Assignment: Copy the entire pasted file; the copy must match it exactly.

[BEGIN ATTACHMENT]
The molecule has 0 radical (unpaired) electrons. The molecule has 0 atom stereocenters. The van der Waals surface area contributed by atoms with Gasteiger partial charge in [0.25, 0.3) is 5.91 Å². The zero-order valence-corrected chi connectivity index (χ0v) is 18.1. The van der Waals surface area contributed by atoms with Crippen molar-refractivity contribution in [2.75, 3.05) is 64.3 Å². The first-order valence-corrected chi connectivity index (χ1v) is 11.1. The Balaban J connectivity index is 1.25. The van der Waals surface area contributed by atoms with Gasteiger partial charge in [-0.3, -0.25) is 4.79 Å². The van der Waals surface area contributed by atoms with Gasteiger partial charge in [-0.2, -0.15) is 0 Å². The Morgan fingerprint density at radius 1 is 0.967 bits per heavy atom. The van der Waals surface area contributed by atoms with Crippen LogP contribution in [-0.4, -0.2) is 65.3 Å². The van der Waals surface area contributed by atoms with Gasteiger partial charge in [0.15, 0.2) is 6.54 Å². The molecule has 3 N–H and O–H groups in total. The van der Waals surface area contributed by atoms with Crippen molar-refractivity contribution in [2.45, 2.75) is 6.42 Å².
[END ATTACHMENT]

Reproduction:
The molecule has 0 radical (unpaired) electrons. The molecule has 0 atom stereocenters. The van der Waals surface area contributed by atoms with Gasteiger partial charge in [0.25, 0.3) is 5.91 Å². The zero-order valence-corrected chi connectivity index (χ0v) is 18.1. The van der Waals surface area contributed by atoms with Crippen molar-refractivity contribution in [2.75, 3.05) is 64.3 Å². The first-order valence-corrected chi connectivity index (χ1v) is 11.1. The Balaban J connectivity index is 1.25. The van der Waals surface area contributed by atoms with Gasteiger partial charge in [-0.3, -0.25) is 4.79 Å². The van der Waals surface area contributed by atoms with Gasteiger partial charge in [-0.2, -0.15) is 0 Å². The Morgan fingerprint density at radius 1 is 0.967 bits per heavy atom. The van der Waals surface area contributed by atoms with Crippen LogP contribution in [-0.4, -0.2) is 65.3 Å². The van der Waals surface area contributed by atoms with Gasteiger partial charge in [0.15, 0.2) is 6.54 Å². The molecule has 3 N–H and O–H groups in total. The van der Waals surface area contributed by atoms with Crippen molar-refractivity contribution in [2.45, 2.75) is 6.42 Å².